In 2011, the American Political Science Association Task Force on Democracy, Economic Security and Social Justice in a Volatile World produced a report entitled, Democratic Imperatives: Innovations in Rights, Participation, and Economic Citizenship. It examined the decline of democratic engagement, economic security, and social justice, and offered a number potential pathways out of this malaise.
In the introduction to their report, the authors note: 
“Crises are moments of great intellectual opportunity: They unsettle conventional wisdom, disrupt political complacency, offer unexpected insights and pose difficult and uncomfortable questions in urgent ways. The present crisis provides an opening for scholars, activists, practitioners, and citizens to question and challenge some of the dominant narratives that have shaped the recent thinking and debate about politics.”
Given the growing frustration and distrust of partisan politics in Michigan, perhaps we’re approaching the very crisis that could provide the opportunity to build a better democratic governing system for the citizens of Michigan.

So what’s the Next Idea?

One of the innovative ideas that emerged from the report was the concept of participatory budgeting. Participatory budgeting allows citizens to set priorities and deliberate over the allocation of the budget for their community. This is a much closer version of what Cairns and Sears call “democracy from below.” The origin of the concept is credited to Porto Alegre, Brazil, where, since 1989, up to 50,000 residents have turned out each year to decide how to spend as much as 20% of the city’s annual budget.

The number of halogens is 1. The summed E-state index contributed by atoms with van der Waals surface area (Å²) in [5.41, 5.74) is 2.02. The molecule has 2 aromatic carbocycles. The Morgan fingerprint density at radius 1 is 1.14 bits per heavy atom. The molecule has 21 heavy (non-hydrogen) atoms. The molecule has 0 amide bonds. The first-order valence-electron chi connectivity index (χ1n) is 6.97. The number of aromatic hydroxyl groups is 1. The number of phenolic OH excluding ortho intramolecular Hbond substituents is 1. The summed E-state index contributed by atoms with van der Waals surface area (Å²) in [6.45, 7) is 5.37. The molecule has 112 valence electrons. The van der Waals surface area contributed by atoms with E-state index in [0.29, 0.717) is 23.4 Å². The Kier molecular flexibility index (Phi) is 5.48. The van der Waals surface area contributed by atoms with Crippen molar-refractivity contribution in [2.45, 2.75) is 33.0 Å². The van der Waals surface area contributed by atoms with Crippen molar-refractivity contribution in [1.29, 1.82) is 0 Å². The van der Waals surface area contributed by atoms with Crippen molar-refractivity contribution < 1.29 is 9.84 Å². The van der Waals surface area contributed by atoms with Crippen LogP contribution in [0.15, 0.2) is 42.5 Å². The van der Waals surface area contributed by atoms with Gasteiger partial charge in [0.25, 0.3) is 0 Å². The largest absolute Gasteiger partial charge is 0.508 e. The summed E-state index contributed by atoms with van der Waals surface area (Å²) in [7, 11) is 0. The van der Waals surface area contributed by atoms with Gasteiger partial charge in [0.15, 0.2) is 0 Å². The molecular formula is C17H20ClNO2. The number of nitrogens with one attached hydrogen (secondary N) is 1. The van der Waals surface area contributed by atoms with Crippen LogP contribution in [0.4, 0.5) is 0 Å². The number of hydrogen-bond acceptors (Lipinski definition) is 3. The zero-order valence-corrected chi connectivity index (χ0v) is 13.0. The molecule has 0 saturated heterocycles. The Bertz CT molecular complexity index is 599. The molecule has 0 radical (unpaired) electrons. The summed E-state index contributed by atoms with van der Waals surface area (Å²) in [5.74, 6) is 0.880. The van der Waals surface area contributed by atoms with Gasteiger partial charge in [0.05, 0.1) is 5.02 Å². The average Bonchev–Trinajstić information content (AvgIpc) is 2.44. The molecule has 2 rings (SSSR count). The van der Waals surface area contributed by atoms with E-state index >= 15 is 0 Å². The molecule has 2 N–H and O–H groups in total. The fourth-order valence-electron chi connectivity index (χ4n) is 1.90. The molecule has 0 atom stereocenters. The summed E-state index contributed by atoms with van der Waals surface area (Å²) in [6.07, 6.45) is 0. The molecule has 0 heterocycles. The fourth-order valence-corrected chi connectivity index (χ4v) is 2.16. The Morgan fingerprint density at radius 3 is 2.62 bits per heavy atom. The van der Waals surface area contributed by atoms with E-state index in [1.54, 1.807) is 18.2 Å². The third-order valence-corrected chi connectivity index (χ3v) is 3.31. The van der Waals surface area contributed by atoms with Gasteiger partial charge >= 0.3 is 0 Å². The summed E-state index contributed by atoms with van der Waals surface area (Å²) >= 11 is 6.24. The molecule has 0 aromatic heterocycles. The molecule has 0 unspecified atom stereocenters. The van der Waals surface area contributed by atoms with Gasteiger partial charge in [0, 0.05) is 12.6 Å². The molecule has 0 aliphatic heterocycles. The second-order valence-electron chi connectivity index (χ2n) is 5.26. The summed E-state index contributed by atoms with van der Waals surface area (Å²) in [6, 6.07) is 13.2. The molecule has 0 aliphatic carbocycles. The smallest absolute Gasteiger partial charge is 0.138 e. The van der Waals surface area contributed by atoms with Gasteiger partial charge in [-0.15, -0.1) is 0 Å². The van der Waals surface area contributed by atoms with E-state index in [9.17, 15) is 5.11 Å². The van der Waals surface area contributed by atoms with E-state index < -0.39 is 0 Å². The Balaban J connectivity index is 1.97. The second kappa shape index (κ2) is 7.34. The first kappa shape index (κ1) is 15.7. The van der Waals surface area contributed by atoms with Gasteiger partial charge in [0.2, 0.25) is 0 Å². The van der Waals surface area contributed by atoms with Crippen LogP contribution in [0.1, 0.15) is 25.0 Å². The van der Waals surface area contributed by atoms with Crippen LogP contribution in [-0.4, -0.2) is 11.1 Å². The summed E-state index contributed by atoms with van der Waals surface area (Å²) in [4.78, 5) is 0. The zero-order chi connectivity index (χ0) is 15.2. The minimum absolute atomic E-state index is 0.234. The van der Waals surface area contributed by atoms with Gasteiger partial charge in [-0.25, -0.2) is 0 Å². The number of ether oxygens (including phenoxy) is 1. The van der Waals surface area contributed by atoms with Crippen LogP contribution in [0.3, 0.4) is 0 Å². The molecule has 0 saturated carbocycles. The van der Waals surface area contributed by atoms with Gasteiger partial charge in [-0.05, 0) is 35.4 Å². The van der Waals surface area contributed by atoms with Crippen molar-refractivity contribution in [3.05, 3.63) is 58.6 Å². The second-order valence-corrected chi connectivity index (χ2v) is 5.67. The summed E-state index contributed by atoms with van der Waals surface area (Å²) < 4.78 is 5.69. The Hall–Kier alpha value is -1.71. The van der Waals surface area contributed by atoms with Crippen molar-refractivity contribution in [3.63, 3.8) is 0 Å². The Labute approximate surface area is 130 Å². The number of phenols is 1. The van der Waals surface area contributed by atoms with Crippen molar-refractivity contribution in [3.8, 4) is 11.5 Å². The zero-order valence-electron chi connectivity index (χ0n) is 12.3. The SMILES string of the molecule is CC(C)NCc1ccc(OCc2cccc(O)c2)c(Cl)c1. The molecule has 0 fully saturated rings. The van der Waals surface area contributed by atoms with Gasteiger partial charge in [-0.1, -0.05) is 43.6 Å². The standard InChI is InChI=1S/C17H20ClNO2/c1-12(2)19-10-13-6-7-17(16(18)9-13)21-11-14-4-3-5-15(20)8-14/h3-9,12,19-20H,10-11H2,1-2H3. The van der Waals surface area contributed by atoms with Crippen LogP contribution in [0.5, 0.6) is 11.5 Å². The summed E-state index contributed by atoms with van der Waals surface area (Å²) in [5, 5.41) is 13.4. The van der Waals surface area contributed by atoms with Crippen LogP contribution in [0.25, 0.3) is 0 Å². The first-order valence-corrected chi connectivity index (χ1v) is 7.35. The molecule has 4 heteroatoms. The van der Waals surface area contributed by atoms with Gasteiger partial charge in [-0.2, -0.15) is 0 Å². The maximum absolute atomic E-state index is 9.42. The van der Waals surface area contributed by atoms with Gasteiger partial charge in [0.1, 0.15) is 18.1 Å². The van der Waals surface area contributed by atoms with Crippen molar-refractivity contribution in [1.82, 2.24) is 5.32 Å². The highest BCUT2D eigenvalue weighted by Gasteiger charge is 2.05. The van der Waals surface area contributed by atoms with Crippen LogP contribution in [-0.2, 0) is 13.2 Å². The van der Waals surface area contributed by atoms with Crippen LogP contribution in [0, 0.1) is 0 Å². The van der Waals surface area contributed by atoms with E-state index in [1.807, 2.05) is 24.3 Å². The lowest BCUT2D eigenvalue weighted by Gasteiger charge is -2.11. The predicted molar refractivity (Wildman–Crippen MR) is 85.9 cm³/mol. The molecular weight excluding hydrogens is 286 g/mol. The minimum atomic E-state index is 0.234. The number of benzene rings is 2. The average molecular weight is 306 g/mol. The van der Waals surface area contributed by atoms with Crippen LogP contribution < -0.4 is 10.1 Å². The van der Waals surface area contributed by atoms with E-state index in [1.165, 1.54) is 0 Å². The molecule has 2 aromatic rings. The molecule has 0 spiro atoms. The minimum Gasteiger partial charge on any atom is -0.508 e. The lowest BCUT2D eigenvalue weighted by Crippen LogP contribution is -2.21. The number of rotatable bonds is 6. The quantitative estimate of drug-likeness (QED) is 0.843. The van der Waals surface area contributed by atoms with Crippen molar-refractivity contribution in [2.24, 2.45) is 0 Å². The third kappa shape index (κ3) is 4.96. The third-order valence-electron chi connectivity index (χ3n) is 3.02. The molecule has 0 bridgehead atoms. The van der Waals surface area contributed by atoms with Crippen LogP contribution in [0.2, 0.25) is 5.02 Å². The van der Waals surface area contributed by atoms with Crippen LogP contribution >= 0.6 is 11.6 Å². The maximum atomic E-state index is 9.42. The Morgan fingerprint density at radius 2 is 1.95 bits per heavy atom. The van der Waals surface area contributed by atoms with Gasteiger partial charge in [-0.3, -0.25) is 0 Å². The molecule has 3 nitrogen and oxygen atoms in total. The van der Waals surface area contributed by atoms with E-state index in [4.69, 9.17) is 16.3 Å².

When I was teaching at Michigan State University, I would invite our campus budget officer to come in to discuss the university’s budget. He would lay out the revenue streams and expenditures and then used visual software that allowed students to see how the numbers would play out if you adjusted tuition up or down a percent, or increased financial aid, or cut energy use by 10%. Students consistently remarked on how eye-opening this was. For someone teaching concepts of sustainability, it offered me a way to help students see the relationships between two seemingly unrelated items. More importantly, perhaps, it demonstrated how the decisions made to allocate resources affect both what we do and what we don’t do.

The Participatory Budgeting Project notes that there are 1,500 communities and institutions, including states, counties, school systems, colleges, and public agencies around the world that have instituted some level of participatory budgeting. There are many approaches that can be used for implementation, but most follow a similar process:
  1. Residents brainstorm spending ideas.
  2. Volunteer budget delegates develop proposals based on these ideas.
  3. Residents then vote on these proposals.
  4. The government implements the top projects.
For example, if community members identify alternative transportation as a priority, their delegates might develop a proposal, say, for more bicycle lanes or a bicycle-borrowing system. The residents would then vote on this and other proposals, and if they are approved, the city pays to see them completed.